Up at Pippin’s place where the temperatures were a little colder midday, 40 degrees, my grandchildren chose to eat lunch outdoors:

In my garden, the rain and sun combined to bring out — the flowers! Well, a few flowers… the purple, ground-hugging sort so far. But I see some taller iris buds. In February things will start to get exciting!

A quiet light to himself.

Donald Sheehan

Some years ago Donald Sheehan’s widow Xenia shared on social media an excerpt from his book The Grace of Incorruption, a passage in which he links Robert Frost with St. Dionysius. She published it on the saint’s feast day in October, along with his icon below, but for re-posting Sheehan’s thoughts I have chosen today’s date, on which Robert Frost breathed his last, an appropriately wintry day in 1963. Xenia Sheehan: 

This day the Orthodox Church celebrates St. Dionysius the Areopagite, 1st (or possibly 5th)-century poet of “Mystical Theology,” whom Donald Sheehan uniquely compares to American poet Robert Frost in his “deliberate turning out of all the lights of false knowing . . . in order to behold — in Dionysius’ astonishing words — ‘that darkness concealed from all the light among beings.'”

Don writes in The Grace of Incorruption that,

“…in order to know the personhood of another, we must unknow both the persona and the personality: we must let these lights go out. Again and again, in his finest poems, Robert Frost accomplishes precisely this unknowing, the deliberate extinguishing of all the false light, and a welcoming-in of the darkness in which true personhood can shine forth. And true personhood is, always, genuinely beautiful.

“I think what moves us so deeply about the poem ‘An Old Man’s Winter Night’ is Frost’s evocation of genuine personhood in the old man. The old man in Frost’s poem is not a persona nor a personality; he is, genuinely, a person. And as the lights go out in the poem, the more beautifully and movingly his personhood emerges. One vivid detail: when the log in the stove shifts with a jolt, we, too, are jolted into a deeper intimacy with the old man, an intimacy that gains in power because of the darkness.”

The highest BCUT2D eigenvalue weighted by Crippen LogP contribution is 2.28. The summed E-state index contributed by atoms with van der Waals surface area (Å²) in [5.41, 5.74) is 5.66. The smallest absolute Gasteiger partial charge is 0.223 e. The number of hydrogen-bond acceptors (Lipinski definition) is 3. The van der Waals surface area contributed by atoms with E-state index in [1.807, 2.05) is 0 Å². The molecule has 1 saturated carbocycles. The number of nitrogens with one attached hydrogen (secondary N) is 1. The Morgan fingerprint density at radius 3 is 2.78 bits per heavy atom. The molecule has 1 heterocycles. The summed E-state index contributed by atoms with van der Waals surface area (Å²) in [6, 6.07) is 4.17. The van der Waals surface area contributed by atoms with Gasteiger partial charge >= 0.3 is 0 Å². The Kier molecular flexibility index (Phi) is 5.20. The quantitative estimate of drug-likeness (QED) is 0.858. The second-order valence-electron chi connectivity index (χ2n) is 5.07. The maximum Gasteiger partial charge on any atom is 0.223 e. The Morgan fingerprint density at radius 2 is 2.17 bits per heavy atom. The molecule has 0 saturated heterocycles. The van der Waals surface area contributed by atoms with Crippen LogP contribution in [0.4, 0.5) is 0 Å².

-Donald Sheehan

Text and icon from Donald’s widow Xenia Sheehan in 2018


All out-of-doors looked darkly in at him
Through the thin frost, almost in separate stars,
That gathers on the pane in empty rooms.
What kept his eyes from giving back the gaze
Was the lamp tilted near them in his hand.
What kept him from remembering what it was
That brought him to that creaking room was age.
He stood with barrels round him—at a loss.
And having scared the cellar under him
In clomping there, he scared it once again
In clomping off;—and scared the outer night,
Which has its sounds, familiar, like the roar
Of trees and crack of branches, common things,
But nothing so like beating on a box.
A light he was to no one but himself
Where now he sat, concerned with he knew what,
A quiet light, and then not even that.
He consigned to the moon,—such as she was,
So late-arising,—to the broken moon
As better than the sun in any case
For such a charge, his snow upon the roof,
His icicles along the wall to keep;
And slept. The log that shifted with a jolt
Once in the stove, disturbed him and he shifted,
And eased his heavy breathing, but still slept.
One aged man—one man—can’t fill a house,
A farm, a countryside, or if he can,
It’s thus he does it of a winter night.

-Robert Frost

Robert Frost